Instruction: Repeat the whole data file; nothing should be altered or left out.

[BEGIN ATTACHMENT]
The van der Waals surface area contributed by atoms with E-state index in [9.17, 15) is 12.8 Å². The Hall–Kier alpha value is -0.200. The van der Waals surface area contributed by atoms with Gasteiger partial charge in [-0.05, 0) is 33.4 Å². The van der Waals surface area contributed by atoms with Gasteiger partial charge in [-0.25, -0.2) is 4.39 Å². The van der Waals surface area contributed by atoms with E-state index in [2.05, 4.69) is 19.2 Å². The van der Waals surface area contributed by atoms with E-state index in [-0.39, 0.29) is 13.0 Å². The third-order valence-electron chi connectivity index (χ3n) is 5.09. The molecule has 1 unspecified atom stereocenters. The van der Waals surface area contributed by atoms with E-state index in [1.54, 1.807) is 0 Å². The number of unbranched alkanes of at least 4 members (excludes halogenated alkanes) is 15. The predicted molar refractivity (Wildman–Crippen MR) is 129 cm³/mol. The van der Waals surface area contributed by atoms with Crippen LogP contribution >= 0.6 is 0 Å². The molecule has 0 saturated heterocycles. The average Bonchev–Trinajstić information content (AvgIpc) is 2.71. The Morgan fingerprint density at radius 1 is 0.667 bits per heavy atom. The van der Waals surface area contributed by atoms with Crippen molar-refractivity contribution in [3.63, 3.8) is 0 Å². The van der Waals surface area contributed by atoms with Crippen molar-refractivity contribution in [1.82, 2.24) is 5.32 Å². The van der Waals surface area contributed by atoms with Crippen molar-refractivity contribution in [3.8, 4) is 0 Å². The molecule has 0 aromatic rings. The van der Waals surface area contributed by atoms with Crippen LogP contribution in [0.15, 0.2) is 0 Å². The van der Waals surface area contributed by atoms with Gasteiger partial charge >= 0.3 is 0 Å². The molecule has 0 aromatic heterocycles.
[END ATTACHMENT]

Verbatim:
The van der Waals surface area contributed by atoms with E-state index in [9.17, 15) is 12.8 Å². The Hall–Kier alpha value is -0.200. The van der Waals surface area contributed by atoms with Gasteiger partial charge in [-0.05, 0) is 33.4 Å². The van der Waals surface area contributed by atoms with Gasteiger partial charge in [-0.25, -0.2) is 4.39 Å². The van der Waals surface area contributed by atoms with E-state index in [2.05, 4.69) is 19.2 Å². The van der Waals surface area contributed by atoms with E-state index in [-0.39, 0.29) is 13.0 Å². The third-order valence-electron chi connectivity index (χ3n) is 5.09. The molecule has 1 unspecified atom stereocenters. The van der Waals surface area contributed by atoms with E-state index in [1.54, 1.807) is 0 Å². The number of unbranched alkanes of at least 4 members (excludes halogenated alkanes) is 15. The predicted molar refractivity (Wildman–Crippen MR) is 129 cm³/mol. The van der Waals surface area contributed by atoms with Crippen LogP contribution >= 0.6 is 0 Å². The molecule has 0 saturated heterocycles. The average Bonchev–Trinajstić information content (AvgIpc) is 2.71. The Morgan fingerprint density at radius 1 is 0.667 bits per heavy atom. The van der Waals surface area contributed by atoms with Crippen molar-refractivity contribution in [3.63, 3.8) is 0 Å². The van der Waals surface area contributed by atoms with Crippen molar-refractivity contribution in [1.82, 2.24) is 5.32 Å². The van der Waals surface area contributed by atoms with Crippen molar-refractivity contribution in [3.8, 4) is 0 Å². The molecule has 0 aromatic rings. The van der Waals surface area contributed by atoms with Crippen LogP contribution in [0.15, 0.2) is 0 Å². The van der Waals surface area contributed by atoms with Gasteiger partial charge >= 0.3 is 0 Å². The molecule has 0 aromatic heterocycles.